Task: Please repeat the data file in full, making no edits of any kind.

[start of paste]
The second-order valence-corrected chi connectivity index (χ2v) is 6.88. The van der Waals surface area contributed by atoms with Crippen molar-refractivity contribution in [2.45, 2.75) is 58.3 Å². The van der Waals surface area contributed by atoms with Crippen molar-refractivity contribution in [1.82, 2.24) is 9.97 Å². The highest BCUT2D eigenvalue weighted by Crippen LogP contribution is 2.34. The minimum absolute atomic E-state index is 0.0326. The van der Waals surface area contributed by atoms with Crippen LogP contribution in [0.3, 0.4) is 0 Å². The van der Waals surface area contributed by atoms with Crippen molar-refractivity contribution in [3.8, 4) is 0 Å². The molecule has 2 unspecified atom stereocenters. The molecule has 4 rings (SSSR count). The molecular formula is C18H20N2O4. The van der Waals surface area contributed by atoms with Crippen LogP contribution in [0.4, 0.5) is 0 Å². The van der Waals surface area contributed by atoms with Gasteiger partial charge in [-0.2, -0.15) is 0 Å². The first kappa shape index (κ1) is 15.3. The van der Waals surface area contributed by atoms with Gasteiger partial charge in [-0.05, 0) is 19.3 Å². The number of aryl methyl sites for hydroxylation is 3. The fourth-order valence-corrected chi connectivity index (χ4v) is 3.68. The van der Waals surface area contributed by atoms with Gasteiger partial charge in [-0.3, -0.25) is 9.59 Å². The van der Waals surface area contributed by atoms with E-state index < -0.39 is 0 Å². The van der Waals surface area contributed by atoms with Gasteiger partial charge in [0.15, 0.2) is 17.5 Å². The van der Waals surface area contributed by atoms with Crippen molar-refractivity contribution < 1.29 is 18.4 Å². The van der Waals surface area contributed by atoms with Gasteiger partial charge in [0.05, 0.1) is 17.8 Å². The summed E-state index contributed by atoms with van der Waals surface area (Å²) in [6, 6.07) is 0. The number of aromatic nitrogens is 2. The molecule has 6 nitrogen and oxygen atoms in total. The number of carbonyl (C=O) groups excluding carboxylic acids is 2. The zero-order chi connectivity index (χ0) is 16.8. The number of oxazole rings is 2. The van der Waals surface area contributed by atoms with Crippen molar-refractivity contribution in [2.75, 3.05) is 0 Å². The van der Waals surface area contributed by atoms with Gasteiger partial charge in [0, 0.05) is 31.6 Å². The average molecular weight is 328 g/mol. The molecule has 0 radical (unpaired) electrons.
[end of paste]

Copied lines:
The second-order valence-corrected chi connectivity index (χ2v) is 6.88. The van der Waals surface area contributed by atoms with Crippen molar-refractivity contribution in [2.45, 2.75) is 58.3 Å². The van der Waals surface area contributed by atoms with Crippen molar-refractivity contribution in [1.82, 2.24) is 9.97 Å². The highest BCUT2D eigenvalue weighted by Crippen LogP contribution is 2.34. The minimum absolute atomic E-state index is 0.0326. The van der Waals surface area contributed by atoms with Crippen LogP contribution in [0.3, 0.4) is 0 Å². The van der Waals surface area contributed by atoms with Crippen molar-refractivity contribution in [3.8, 4) is 0 Å². The molecule has 2 unspecified atom stereocenters. The molecule has 4 rings (SSSR count). The molecular formula is C18H20N2O4. The van der Waals surface area contributed by atoms with Crippen LogP contribution in [0.4, 0.5) is 0 Å². The van der Waals surface area contributed by atoms with Gasteiger partial charge in [-0.2, -0.15) is 0 Å². The first kappa shape index (κ1) is 15.3. The van der Waals surface area contributed by atoms with Gasteiger partial charge in [-0.05, 0) is 19.3 Å². The number of aryl methyl sites for hydroxylation is 3. The fourth-order valence-corrected chi connectivity index (χ4v) is 3.68. The van der Waals surface area contributed by atoms with Gasteiger partial charge in [-0.3, -0.25) is 9.59 Å². The van der Waals surface area contributed by atoms with E-state index < -0.39 is 0 Å². The van der Waals surface area contributed by atoms with Gasteiger partial charge in [0.15, 0.2) is 17.5 Å². The van der Waals surface area contributed by atoms with Crippen molar-refractivity contribution < 1.29 is 18.4 Å². The van der Waals surface area contributed by atoms with Gasteiger partial charge in [0.05, 0.1) is 17.8 Å². The summed E-state index contributed by atoms with van der Waals surface area (Å²) in [6, 6.07) is 0. The number of aromatic nitrogens is 2. The molecule has 6 nitrogen and oxygen atoms in total. The number of carbonyl (C=O) groups excluding carboxylic acids is 2. The zero-order chi connectivity index (χ0) is 16.8. The number of oxazole rings is 2. The van der Waals surface area contributed by atoms with Crippen molar-refractivity contribution in [2.75, 3.05) is 0 Å². The van der Waals surface area contributed by atoms with Gasteiger partial charge in [0, 0.05) is 31.6 Å². The average molecular weight is 328 g/mol. The molecule has 0 radical (unpaired) electrons.